So in 1.13, there is also a part of the work for a limited dataset job, how to make its results consistent with the expected results in the stream batch, especially in the stream mode.

You need to continue to complete the limited job consistency guarantee, batch flow switching Source, and gradually deprecating the DataSet API.

2. Runtime Optimization

2.1 Large-scale job scheduling optimization

■ 1. Edge Time Complexity Problem

When Flink submits a job, it generates a DAG graph of the job, consisting of multiple vertices, and the vertices correspond to our actual processing nodes, such as Map. Each processing node will have concurrency, and in the previous Flink implementation, when we submitted the job to JM, JM would expand the job and generate an Execution Graph.

As shown in the following figure, the job has two nodes with concurrency of 2 and 3. In the data structure actually maintained in JM, 2 tasks and 3 tasks are maintained respectively, and composed of 6 execution edges, and Flink maintains the topology information of the entire job based on this data structure. Based on this topology information, Flink can maintain the state of each task individually and identify which task needs to be pulled up when the task is hung up.

If you use this kind of all-to-all communication, that is, when there is an edge between every two upstream and downstream tasks, upstream concurrency * downstream concurrency, the O(N^2) data structure will appear. In this case, the memory footprint is very amazing, if it is 10k * 10k edges, JM’s memory footprint will reach 4.18G. In addition, many of the computational complexity of jobs is related to the number of edges, at this time the spatial complexity is O(N^2) or O(N^3), if it is 10k * 10k edges, the initial scheduling time of the job will reach 62s.

It can be seen that in addition to the initial scheduling, for batch jobs, it is possible to continue executing downstream after upstream execution, and the scheduling complexity in the middle is O(N^2) or O(N^3), which will lead to a large performance overhead. In addition, if the memory footprint is large, the performance of the GC will not be particularly good.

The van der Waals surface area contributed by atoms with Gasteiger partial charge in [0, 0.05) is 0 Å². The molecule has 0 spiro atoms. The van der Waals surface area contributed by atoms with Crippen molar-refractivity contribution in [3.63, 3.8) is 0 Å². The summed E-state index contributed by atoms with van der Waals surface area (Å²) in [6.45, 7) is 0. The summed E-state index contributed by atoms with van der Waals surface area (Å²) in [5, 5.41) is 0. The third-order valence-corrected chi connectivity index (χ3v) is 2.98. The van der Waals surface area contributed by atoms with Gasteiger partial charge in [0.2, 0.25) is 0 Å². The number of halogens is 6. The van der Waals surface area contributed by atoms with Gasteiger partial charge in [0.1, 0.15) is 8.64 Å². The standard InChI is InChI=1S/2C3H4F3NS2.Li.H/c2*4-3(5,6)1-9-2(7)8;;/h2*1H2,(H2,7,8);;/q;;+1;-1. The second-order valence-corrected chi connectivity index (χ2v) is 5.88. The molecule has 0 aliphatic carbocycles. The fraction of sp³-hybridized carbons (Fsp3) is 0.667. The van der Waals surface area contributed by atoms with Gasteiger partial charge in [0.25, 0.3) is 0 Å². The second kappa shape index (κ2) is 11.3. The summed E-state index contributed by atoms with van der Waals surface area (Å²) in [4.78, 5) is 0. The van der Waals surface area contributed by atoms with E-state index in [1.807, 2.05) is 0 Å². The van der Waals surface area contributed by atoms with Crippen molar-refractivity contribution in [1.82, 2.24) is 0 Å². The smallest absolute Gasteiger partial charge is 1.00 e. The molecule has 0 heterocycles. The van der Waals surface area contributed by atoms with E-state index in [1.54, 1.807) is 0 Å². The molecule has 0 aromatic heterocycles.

■ 2. The symmetry of the execution graph


aimed at some problems in the memory and performance of Flink under large-scale jobs, and after some in-depth analysis, it can be seen that there is a certain symmetry between the upstream and downstream nodes in the above example.

The types

of “edges” in Flink can be divided into two types:

    one is

  • a Pointwise type, upstream and downstream are one-to-one correspondence, or upstream one corresponds to several downstream, not all connected, in this case, the number of sides is basically linear O(N), and the number of operators is in the same order level.

  • The other is the all-to-all type, where each upstream task must be connected to every downstream task, in which case it can be seen that the dataset generated by each upstream task must be consumed by all downstream tasks, which is actually a symmetric relationship. Just remember that the upstream dataset will be consumed by all tasks downstream, and there is no need to store the middle edge separately.

Therefore, Flink introduced the concepts of ResultPartitionGroup and VertexGroup to upstream datasets and downstream nodes in 1.13. Especially for the all-to-all edges, because the upstream and downstream are symmetrical, you can put all the upstream generated data sets into a group, and put all the downstream nodes into a group, and there is no need to store the relationship between the middle edges in the actual maintenance, only need to know which data set upstream is consumed by which group downstream, or which vertex downstream is the data set of which group upstream is consumed. In this way, the memory footprint is reduced.

In addition, when actually doing some scheduling-related calculations, such as in a batch, if all edges are blocking edges, each node belongs to a separate region. Before calculating the upstream and downstream relationship between regions, for each vertex upstream, you need to traverse all vertices downstream, so it is an O(N^2) operation. With the introduction of ConsumerGroup, it becomes an O(N) linear operation.

■ 3. 

After the optimization of the above data structure, the JM memory footprint can be reduced from 4.18G to 12.08M and the initial scheduling time from 62s to 12s under the condition of 10k * 10k edges. This optimization is actually very significant, for users, as long as they upgrade to Flink 1.13, they can get benefits without any additional configuration.